Winter Storm Jonas rampaged through the Eastern seaboard this weekend, delivering 30 inches of snowfall and 85 miles per hour winds. Hundreds of thousands of people lost access to power across the coast, and unsafe driving conditions resulted in a spike in motor vehicle accidents, which killed at least 13 people. Officials have also reported two fatalities from hypothermia, and at least three people who died while shoveling snow.
This hefty toll is a reminder that big blizzards deliver devastating consequences, even if most of us are fortunate enough to ride them out comfortably atop sleds or under blankets. Indeed, we got off light with Jonas when you stack the storm next to the blizzards that have delivered the highest human casualties, which I have rounded up for your reading horror.
From frigid nor'easters to Scandinavian death marches, these are the top five deadliest blizzards in history.
5. The Storm of the Century
From March 12 to March 15, 1993, the East coast of North America was relentlessly pummeled by a cyclonic snowstorm that would come to be known as the Storm of the Century.
It gained momentum in the Gulf of Mexico, causing shipwrecks and drowning dozens of people in Cuba and Florida, then swept through a huge swath of the continent. Blizzards raged from Georgia to eastern Canada, spawning tornadoes in many places. An estimated 318 people were killed, while ten million households lost power.
4. The Great Blizzard of 1888
Much like the Storm of the Century, the Great Blizzard of 1888 hit the Eastern seaboard in the middle of March and raged for several days. But where the 1993 blizzard cut its teeth on Cuba and Florida, this Victorian nor'easter landed farther north, completely burying New England and eastern Canada under snowfalls as high as 50 feet.
At least 200 ships were wrecked as the blizzard socked in over the Atlantic, resulting in the deaths of about 100 sailors. With its crowded tenements and slums, New York City was particularly hard hit, and 200 New Yorkers perished in the frigid temperatures, prompting passionate civic action aimed at improving transit, infrastructure, and disaster management.
3. The 2008 Afghanistan Blizzard
While Afghanistan is no stranger to harsh winters, a particularly cruel blizzard in February of 2008 took numerous communities by surprise, and took a tragic human toll. An estimated 926 people died of hypothermia, pneumonia, and other ailments brought on by the punishing cold.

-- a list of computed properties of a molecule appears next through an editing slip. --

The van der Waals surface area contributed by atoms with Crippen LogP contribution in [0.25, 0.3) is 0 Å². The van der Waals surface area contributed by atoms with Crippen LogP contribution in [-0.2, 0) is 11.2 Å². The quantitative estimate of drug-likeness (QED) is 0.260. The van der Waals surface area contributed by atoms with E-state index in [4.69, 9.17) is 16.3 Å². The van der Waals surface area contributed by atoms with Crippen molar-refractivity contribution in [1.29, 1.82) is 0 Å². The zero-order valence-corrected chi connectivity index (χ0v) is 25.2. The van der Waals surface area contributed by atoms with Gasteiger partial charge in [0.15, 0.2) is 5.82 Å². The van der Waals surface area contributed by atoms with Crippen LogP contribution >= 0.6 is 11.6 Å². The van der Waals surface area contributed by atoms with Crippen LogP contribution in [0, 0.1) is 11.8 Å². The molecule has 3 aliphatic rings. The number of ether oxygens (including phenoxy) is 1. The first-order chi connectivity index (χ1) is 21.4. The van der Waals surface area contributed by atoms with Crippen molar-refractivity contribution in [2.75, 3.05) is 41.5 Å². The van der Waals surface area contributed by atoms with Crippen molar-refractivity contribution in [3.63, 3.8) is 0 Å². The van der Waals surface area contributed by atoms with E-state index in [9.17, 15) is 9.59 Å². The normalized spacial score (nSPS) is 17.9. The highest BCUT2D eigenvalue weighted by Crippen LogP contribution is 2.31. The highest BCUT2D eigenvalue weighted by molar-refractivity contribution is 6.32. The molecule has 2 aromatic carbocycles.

Many were also killed or injured by avalanches, or structural collapses.
What's more, 316,000 livestock animals perished during the broader winter season, leaving many families without food, and compounding the public health crisis that emerged in the wake of the storm.
2. The Carolean Death March of 1719
The term "death march" never bodes well, but it is the only way to describe the grim military disaster that occurred in the Norwegian Tydal mountains in January 1719.
An army consisting of roughly 6,000 "Carolean" troops—Swedish soldiers named for kings Carl XI and Carl XII—were retreating through the mountains after an unsuccessful offensive against Norwegian territory.
But while they were pushing towards Sweden, an intense blizzard suddenly rolled in resulting in incredibly cold temperatures and whiteout conditions. It's estimated that at least 3,000 men froze to death over the next two days, along with many of the draft horses used as beasts of burden. The remaining survivors finally pulled through to Duved, Sweden, where there is now a monument erected to the victims of the harsh blizzard.
1. The 1972 Iran Blizzard
Iran seems like an incredibly random nation to have suffered the deadliest blizzard of all time, given its arid continental climate. Nonetheless, for a horrific week in February 1972, Iranians were subjected to some of the worst freak weather in modern history, which literally wiped hundreds of rural communities off the map.
Rescue workers were forced to dig through 26 feet of snow to reach submerged villages, and in many cases, there were no survivors. Roughly 4,000 people died during the disaster, which has fortunately never been repeated in severity since.